How to Help Your Patients with Telehealth Adoption

Research shows that accessing mental healthcare can be difficult. In 2016 alone, over 35% of the 10.4 million adults in the U.S. living with serious mental illness were unable to receive mental health services. This, when coupled with the ongoing COVID-19 pandemic —where in-office visits are severely restricted—indicates that mental healthcare could become even more inaccessible.

Fortunately, technology like telehealth can help bridge the widening gap between providers and patients, especially during this period of mandatory social distancing.

Regulatory changes have already been made to encourage this. The government has lifted many privacy, geographic, and originating site restrictions on telehealth. This makes it easier for both therapists and patients to explore telehealth in this period, and possibly after.

With restrictions eased and reimbursements increased to encourage you as a mental health provider to provide increased telehealth care, the next step is to help your patients make an easier transition from in-office to telehealth sessions. To help, we outline below some of these challenges and tips on how to overcome them so more patients will feel comfortable accessing telehealth care.

These challenges include:

● Lack of awareness: Many patients simply aren't aware that their healthcare provider(s) offers telehealth in any form. Thirty-three percent of respondents in a recent survey are unsure if telehealth services are available to them, and 21% believe they don’t have access.

● Care quality concerns: While telehealth is not particularly new, it hasn't yet achieved widespread usage. Many patients are apprehensive about the quality of care and support they will receive via telehealth when compared to traditional in-office visits. This concern is not just limited to mental health patients either. A survey reported that about 48.7.% of its respondents (patients) believe that the quality of care received in a telehealth session is lower than that of a doctor's office visit.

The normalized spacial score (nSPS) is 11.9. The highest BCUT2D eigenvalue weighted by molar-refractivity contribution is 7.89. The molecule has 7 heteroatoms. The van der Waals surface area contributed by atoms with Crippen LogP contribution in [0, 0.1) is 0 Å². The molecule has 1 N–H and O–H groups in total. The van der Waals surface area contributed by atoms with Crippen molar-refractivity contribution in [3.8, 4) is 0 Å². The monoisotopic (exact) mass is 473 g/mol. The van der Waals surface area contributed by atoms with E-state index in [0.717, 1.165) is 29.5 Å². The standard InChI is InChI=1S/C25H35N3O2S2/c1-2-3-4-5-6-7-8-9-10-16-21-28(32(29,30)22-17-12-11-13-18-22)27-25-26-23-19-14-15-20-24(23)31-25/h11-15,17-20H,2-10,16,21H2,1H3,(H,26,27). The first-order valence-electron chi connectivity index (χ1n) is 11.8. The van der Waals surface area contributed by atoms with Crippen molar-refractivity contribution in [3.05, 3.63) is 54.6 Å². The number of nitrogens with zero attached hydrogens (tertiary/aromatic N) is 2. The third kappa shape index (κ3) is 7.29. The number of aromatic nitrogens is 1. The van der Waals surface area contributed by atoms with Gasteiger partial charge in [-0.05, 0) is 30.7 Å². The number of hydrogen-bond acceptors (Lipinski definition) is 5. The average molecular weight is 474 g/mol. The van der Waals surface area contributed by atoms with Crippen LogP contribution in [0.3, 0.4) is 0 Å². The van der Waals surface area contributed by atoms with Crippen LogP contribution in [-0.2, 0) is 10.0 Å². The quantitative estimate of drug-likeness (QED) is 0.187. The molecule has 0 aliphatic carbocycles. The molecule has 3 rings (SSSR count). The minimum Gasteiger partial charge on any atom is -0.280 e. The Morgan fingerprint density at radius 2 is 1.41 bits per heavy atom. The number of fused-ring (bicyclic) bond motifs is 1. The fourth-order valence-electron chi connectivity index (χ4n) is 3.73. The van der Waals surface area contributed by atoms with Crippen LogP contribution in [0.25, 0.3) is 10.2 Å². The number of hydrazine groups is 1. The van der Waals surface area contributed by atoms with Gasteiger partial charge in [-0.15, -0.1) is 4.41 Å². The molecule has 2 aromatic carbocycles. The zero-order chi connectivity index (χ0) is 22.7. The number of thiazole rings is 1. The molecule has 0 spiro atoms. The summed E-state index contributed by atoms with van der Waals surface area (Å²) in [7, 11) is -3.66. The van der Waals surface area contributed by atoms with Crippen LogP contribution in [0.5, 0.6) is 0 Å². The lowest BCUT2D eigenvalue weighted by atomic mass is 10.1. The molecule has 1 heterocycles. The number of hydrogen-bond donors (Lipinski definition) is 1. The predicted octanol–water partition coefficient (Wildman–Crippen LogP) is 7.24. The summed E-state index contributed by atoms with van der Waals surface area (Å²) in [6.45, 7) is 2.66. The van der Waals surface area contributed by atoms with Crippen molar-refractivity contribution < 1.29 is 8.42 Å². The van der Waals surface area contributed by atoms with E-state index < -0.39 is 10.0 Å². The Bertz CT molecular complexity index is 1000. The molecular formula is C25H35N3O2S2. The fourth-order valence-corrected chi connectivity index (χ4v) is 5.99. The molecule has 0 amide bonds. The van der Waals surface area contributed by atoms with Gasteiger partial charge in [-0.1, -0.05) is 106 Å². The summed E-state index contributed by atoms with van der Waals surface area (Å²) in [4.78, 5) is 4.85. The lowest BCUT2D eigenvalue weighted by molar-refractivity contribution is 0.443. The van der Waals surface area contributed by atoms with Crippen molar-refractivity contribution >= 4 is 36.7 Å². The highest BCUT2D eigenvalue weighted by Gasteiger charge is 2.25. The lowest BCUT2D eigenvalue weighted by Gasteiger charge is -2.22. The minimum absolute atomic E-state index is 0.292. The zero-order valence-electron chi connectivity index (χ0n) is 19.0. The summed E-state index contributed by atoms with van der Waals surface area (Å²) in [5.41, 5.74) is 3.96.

● Financial burden: Medicare and many insurance companies typically have limited coverage for health care accessed via telehealth. Patients either pay completely out of pocket or make co-payments to access virtual mental health care (and other forms of healthcare)— deterring them from trying or relying on it.

Tips to improve their telehealth adoption

Raise awareness: Using multiple channels of communication, let your patients know that you offer telehealth sessions. You can send emails and e-newsletters to them. You can also call them over the phone as well as announce it on your practice's website and social media channels. All forms of communication should include what specific services you offer virtually and how. Answer questions like: is it via phone or laptop? Is it audio-only, or are there video capabilities too? How are appointments scheduled? Finally, use positive words in your messaging, and avoid apologizing for offering the telehealth sessions in place of in-office sessions, as that paints telehealth as something less than desirable.

Play up the advantages of telehealth adoption: Sometimes, patients need to be nudged into using new service offerings—especially one they may have limited or no experience with. Don't expect your patient to actively seek out the benefits of telehealth, instead turn the spotlight on them yourself. When you're encouraging patients to utilize virtual therapy sessions, point out advantages like significantly reduced wait times, convenience, and the elimination of transportation and its attendant costs. This elimination of the need to transport oneself to receive therapy is critical in these times when unnecessary movements from place to place are discouraged.